HPE comms CTO: Our unit is growing even if our customers aren't

But reorgs yet to translate to growth across biz

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MWC Interview On the basis of its first quarter results last week, HPE still seems to be in troubled waters. Despite numerous major reorgs to dramatically shrink the biz, revenue still fell 10 per cent in the last three months to $11.4bn (£9.3bn).

To that end, chief technology officer for communications and media Jeff Edlund's unit is somewhat an anomaly, having posted modest growth for a number of years.

Edlund looks after software services for mobile operators and carriers, a subdivision within the Enterprise Group's Data Centre Infrastructure Group (DCIG).

DCIG sits within the servers and storage unit, revenues for which were down 12 and 13 per cent respectively in the last quarter.

HPE doesn't break out the overall numbers of Edlund's division, but presumably it is still small in comparison to the overall business.

But Edlund reckons it is a "very meaningful part of the Enterprise Group and DCIG from a revenue and profit perspective".

He notes that his customers in turn have been posting flat to negative growth for a while. "But I have been able to maintain single-digit growth for five to seven years, even though they are struggling," he told The Register at Mobile World Congress in Barcelona.

That's due to being software and sector-focused, rather than just simply flogging kit, he says.

As CTO of the comms group, he also oversees the various components of HPE's software-defined networking and Network Function Virtualisation architecture. Last week HPE announced updates to its NFV portfolio including new integrations with the Red Hat OpenStack Platform, which Edlund says will help "service a broader customer base".

Strong market

He says the UK is a strong market for working with operators to "have a better footprint across the country so there are less places where they don't have service". He won't confirm if he is referring to the major Emergency Services mobile network deployment by EE to increase mobile connectivity to 97 per cent of the country.

The unit has to some extent been passed from pillar to post over recent years, reflecting HPE's huge organisational changes.

His group used to be a standalone business before it was made part of Enterprise Services, which was then spun out with CSC, and now sits in HPE's Enterprise Group. "They took a look at us and determined we are actually a high value asset that is actually growing... so decided to bring us into that group," said Edlund, adding that it has helped make the DCIG unit more buoyant.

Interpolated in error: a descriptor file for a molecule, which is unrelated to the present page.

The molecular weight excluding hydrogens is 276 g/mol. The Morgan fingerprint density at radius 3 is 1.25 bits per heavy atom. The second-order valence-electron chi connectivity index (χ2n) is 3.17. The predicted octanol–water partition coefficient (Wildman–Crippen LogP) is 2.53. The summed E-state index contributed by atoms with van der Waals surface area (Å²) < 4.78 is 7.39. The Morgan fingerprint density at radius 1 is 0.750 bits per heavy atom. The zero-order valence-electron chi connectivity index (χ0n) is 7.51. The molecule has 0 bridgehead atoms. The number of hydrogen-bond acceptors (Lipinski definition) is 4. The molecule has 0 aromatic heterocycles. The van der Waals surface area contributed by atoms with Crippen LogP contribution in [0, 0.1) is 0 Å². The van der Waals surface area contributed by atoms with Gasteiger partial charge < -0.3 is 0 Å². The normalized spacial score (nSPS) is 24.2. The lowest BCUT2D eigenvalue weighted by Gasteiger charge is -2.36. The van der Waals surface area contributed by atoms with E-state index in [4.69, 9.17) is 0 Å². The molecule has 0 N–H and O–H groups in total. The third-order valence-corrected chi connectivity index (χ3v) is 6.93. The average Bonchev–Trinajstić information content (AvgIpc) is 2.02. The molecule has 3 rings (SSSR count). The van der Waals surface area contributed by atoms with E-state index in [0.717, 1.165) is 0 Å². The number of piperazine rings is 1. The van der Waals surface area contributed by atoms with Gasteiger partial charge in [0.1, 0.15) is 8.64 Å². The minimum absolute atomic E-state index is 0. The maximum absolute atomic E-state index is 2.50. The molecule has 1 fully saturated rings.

Nevertheless, the Enterprise Group underwent a major restructure during the quarter. The raft of new hires included a global head of sales, sales leads in each of HPE's geographical regions, a leader for the Technology Services business, and a new leader for the channel program.

Such was the extent of the changes that chief exec Meg Whitman apologised in the investor call for having disrupted the business.

Shrinking pains

"While these changes were the right changes to make, it was a lot for the organisation to take in. Frankly, as we headed into Q1, we overloaded many of our top people and disrupted the day-to-day cadence of our business more than we should have," she said, adding that HPE has now identified the problem and is fixing it. "More importantly, once the dust settles, the changes we've made will leave HPE in a much better position."

Regardless, all the divisions in the vitally important Enterprise Group fell during that quarter, with networking plummeting 33 per cent.

But Edlund remains upbeat. "I am already seeing evidence of the ship turning," he said.

"The change in the last four years has been stunning. If you'd walked around Mobile World Congress four years ago, you'd find everyone talking about hardware widgets. But people aren't really talking about that anymore. They are talking about software problems."

Of the organisational changes, he said: "I think it is settling down for the broader business, my group we were relatively unaffected by it.

"Meg is really focused. We got rid of HP Software, we spun it out into another entity. We spun out Enterprise Services, we separated from PCs, printers a year ago. And I think all of that is part of the strategy to refine and get focused and produce results that [Wall Street] is looking for." ®


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